The future of Social Security is about values, not affordability

Social Security is conservatively funded and managed. It has no borrowing power and cannot run into a deficit. To ensure that all benefits can be paid in full and on time, the Social Security Board of Trustees reports to Congress each year, projecting the program’s revenues and expenses over three-quarters of a century. This is a longer assessment period than private pensions or most other countries provide for their counterpart programs.

When such a long period is used, the projections sometimes show unexpected surpluses or deficits. Not surprisingly, Social Security administrators are reporting a manageable deficit in more than a decade. It should be closed by increasing dedicated Social Security revenues.

A widely mentioned and popular approach is to eliminate the income ceiling on which Social Security insurance contributions are assessed. Currently, most workers contribute to social security throughout the year. But the highest-paid workers stop contributing once their earnings hit the cap – $147,000 in 2022. Depending on how quickly the cap was removed and how much of the extra contributions are credited toward future benefits, the Eliminating it would make up the shortfall considerably.

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As an example of this approach, Social Security 2100: A Sacred Trust (HR 5723 and S. 3071), which has more than 200 cosponsors in the House of Representatives, expands benefits while phasing out the 30-year cap, starting with revenues over $400,000. It eliminates more than 60% of the expected shortfall.

Another example is the Social Security Expansion Act (S. 4365 and HR 8005), which increases benefits by $200 per month and eliminates the 75-year deficit. It does this by phasing out the cap over 20 years, starting with income over $250,000, and assessing Social Security taxes on unearned investment income and earned income.

Both bills increase benefits without reductions. It is critical. Restoring Social Security to a long-term actuarial balance is important. But we should also consider whether the benefits are large enough and how to finance them fairly.

Social security is more universal, secure, equitable and efficient than its private sector counterparts. Its only flaw is that its perks are too low by virtually any measure. Due to its insufficient benefits and the disappearance of private sector pensions, the country is facing a retirement income crisis. Cutting already weak Social Security benefits would exacerbate this crisis.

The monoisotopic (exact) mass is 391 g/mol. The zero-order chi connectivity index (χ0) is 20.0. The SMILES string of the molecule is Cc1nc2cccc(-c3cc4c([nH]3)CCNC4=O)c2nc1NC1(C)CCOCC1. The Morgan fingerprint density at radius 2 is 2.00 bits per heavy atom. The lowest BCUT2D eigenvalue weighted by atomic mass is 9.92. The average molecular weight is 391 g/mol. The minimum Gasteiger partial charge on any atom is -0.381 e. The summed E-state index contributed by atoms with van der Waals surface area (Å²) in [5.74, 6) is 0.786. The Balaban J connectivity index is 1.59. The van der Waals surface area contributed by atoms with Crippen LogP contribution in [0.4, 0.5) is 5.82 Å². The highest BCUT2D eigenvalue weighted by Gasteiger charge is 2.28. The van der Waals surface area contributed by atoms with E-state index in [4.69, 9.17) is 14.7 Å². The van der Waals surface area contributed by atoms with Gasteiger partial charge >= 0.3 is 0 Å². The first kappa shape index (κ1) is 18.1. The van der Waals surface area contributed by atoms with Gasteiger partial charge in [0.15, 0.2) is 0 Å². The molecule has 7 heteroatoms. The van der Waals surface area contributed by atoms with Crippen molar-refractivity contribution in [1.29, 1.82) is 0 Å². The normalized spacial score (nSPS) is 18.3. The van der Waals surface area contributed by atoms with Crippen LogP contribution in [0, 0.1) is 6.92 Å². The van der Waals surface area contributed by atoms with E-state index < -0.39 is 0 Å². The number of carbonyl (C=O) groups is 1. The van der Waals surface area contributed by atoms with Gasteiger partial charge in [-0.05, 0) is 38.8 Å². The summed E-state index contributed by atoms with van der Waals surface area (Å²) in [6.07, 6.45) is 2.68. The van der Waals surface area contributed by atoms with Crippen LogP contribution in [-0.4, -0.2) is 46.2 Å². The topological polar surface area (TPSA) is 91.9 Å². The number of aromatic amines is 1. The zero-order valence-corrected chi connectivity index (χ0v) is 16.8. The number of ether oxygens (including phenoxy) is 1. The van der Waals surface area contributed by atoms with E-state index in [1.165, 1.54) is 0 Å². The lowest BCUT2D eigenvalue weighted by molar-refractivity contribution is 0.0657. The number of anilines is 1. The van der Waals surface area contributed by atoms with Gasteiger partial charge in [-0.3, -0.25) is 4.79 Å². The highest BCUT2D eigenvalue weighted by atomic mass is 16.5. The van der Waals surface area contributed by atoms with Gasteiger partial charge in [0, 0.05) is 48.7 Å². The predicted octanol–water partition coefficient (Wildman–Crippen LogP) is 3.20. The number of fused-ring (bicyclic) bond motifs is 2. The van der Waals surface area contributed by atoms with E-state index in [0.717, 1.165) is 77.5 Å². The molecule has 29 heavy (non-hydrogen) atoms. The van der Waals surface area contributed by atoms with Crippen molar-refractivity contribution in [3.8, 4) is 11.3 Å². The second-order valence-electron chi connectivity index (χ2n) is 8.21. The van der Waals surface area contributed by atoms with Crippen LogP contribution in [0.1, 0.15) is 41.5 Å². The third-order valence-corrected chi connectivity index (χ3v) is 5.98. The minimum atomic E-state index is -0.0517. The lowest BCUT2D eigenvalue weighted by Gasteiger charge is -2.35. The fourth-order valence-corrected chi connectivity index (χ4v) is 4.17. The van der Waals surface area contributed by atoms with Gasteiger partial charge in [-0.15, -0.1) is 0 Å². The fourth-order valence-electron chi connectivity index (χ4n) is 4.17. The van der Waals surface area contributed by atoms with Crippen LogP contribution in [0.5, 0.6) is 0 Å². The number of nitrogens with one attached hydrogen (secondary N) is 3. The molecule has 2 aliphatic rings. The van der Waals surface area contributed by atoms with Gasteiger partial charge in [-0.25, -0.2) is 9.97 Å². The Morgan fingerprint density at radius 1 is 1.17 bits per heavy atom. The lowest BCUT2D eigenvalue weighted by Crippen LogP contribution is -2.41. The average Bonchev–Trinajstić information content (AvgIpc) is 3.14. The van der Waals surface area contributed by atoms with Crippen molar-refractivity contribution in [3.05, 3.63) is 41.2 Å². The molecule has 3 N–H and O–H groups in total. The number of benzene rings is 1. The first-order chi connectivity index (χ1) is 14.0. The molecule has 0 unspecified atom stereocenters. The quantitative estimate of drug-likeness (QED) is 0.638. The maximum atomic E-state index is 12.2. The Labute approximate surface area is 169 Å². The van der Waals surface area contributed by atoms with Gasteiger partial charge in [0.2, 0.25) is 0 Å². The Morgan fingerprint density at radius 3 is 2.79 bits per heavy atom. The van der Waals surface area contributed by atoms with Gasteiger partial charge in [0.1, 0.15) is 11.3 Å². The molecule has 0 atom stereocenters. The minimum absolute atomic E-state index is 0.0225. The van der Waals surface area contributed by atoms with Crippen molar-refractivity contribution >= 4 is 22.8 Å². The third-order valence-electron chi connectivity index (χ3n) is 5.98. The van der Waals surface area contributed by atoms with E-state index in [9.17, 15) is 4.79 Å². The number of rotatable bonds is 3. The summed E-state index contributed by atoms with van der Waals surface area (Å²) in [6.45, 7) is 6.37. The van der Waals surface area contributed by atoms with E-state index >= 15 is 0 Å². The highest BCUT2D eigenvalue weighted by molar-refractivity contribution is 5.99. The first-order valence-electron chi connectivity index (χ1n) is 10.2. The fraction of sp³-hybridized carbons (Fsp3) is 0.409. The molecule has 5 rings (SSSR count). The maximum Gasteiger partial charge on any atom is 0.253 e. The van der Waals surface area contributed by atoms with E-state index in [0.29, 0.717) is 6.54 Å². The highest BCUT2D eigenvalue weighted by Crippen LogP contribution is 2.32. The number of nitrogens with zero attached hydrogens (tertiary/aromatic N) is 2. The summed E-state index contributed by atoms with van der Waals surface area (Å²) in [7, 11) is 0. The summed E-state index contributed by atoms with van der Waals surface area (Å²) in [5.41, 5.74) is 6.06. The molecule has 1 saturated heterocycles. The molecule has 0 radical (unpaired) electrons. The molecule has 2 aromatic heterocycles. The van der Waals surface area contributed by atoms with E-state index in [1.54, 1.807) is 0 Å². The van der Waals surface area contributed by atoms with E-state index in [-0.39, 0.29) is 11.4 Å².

While eliminating the cap on social security contributions is both popular and sensible, it’s essential to recognize that it simply requires the highest-earning workers to pay the same rate across all of their earnings as 94% of all workers currently do so, including the lowest paid. . Progressive income, where the wealthy pay a higher percentage, is now only 3% of total dedicated Social Security income. Progressive additional revenues should be devoted to social security.

The nation faces growing and destabilizing inequality in income and wealth. In addition to its other harms, rising inequality has cost Social Security billions of dollars in income each year due to rising incomes above the Social Security ceiling. Expanding modest Social Security benefits while forcing the wealthiest to pay more is a solution to the retirement income crisis and the economic strain on working families. It also tackles inequalities.

There are many options. The late Robert M. Ball, the longest-serving Social Security Commissioner and widely recognized as the foremost expert on our nation’s Social Security system at the time of his death, proposed that the estate tax be spent on the social Security. Other possibilities include a financial transaction tax, a wealth tax, and a surtax on income over $1 million.

The expansion of Social Security is unquestionably affordable. The cost of social security as a percentage of gross domestic product is close to the level for the next three-quarters of a century and beyond.

Whether to increase or decrease benefits is a matter of values, not affordability. Fortunately, as polarized as the nation is on many issues, polls show that Americans overwhelmingly agree that Social Security should be expanded, not cut. They also agree that the richest, who have benefited greatly, should pay more for the common good. It is the best policy.

Altman is president of Social Security Works and president of the Strengthen Social Security Coalition. She wrote this for

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